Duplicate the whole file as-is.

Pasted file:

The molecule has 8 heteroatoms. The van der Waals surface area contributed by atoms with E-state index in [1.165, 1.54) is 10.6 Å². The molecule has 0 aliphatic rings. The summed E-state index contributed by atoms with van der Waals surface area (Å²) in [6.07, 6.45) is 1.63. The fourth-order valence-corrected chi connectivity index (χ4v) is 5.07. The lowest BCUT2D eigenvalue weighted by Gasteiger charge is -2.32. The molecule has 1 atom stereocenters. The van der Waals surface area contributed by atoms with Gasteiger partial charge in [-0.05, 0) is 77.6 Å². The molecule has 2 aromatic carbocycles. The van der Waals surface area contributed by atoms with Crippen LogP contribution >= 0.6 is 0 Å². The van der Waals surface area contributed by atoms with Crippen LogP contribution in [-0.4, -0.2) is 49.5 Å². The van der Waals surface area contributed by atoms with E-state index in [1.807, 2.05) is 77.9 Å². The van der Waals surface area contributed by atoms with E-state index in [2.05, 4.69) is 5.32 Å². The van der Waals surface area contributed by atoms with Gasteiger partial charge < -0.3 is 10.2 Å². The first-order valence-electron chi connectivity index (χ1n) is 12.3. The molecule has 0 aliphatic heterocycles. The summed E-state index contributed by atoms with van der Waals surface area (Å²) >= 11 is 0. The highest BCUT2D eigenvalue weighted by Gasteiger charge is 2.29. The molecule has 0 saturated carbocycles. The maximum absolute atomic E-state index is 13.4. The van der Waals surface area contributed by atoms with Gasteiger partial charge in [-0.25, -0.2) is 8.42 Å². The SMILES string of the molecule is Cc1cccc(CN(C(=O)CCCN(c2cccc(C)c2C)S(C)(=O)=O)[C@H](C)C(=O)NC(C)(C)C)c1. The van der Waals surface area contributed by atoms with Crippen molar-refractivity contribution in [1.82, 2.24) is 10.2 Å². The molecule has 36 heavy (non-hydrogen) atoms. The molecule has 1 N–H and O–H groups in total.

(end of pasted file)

The molecule has 8 heteroatoms. The van der Waals surface area contributed by atoms with E-state index in [1.165, 1.54) is 10.6 Å². The molecule has 0 aliphatic rings. The summed E-state index contributed by atoms with van der Waals surface area (Å²) in [6.07, 6.45) is 1.63. The fourth-order valence-corrected chi connectivity index (χ4v) is 5.07. The lowest BCUT2D eigenvalue weighted by Gasteiger charge is -2.32. The molecule has 1 atom stereocenters. The van der Waals surface area contributed by atoms with Gasteiger partial charge in [-0.05, 0) is 77.6 Å². The molecule has 2 aromatic carbocycles. The van der Waals surface area contributed by atoms with Crippen LogP contribution >= 0.6 is 0 Å². The van der Waals surface area contributed by atoms with Crippen LogP contribution in [-0.4, -0.2) is 49.5 Å². The van der Waals surface area contributed by atoms with E-state index in [1.807, 2.05) is 77.9 Å². The van der Waals surface area contributed by atoms with E-state index in [2.05, 4.69) is 5.32 Å². The van der Waals surface area contributed by atoms with Gasteiger partial charge < -0.3 is 10.2 Å². The first-order valence-electron chi connectivity index (χ1n) is 12.3. The molecule has 0 aliphatic heterocycles. The summed E-state index contributed by atoms with van der Waals surface area (Å²) >= 11 is 0. The highest BCUT2D eigenvalue weighted by Gasteiger charge is 2.29. The molecule has 0 saturated carbocycles. The maximum absolute atomic E-state index is 13.4. The van der Waals surface area contributed by atoms with Gasteiger partial charge in [-0.25, -0.2) is 8.42 Å². The SMILES string of the molecule is Cc1cccc(CN(C(=O)CCCN(c2cccc(C)c2C)S(C)(=O)=O)[C@H](C)C(=O)NC(C)(C)C)c1. The van der Waals surface area contributed by atoms with Crippen molar-refractivity contribution in [1.82, 2.24) is 10.2 Å². The molecule has 36 heavy (non-hydrogen) atoms. The molecule has 1 N–H and O–H groups in total.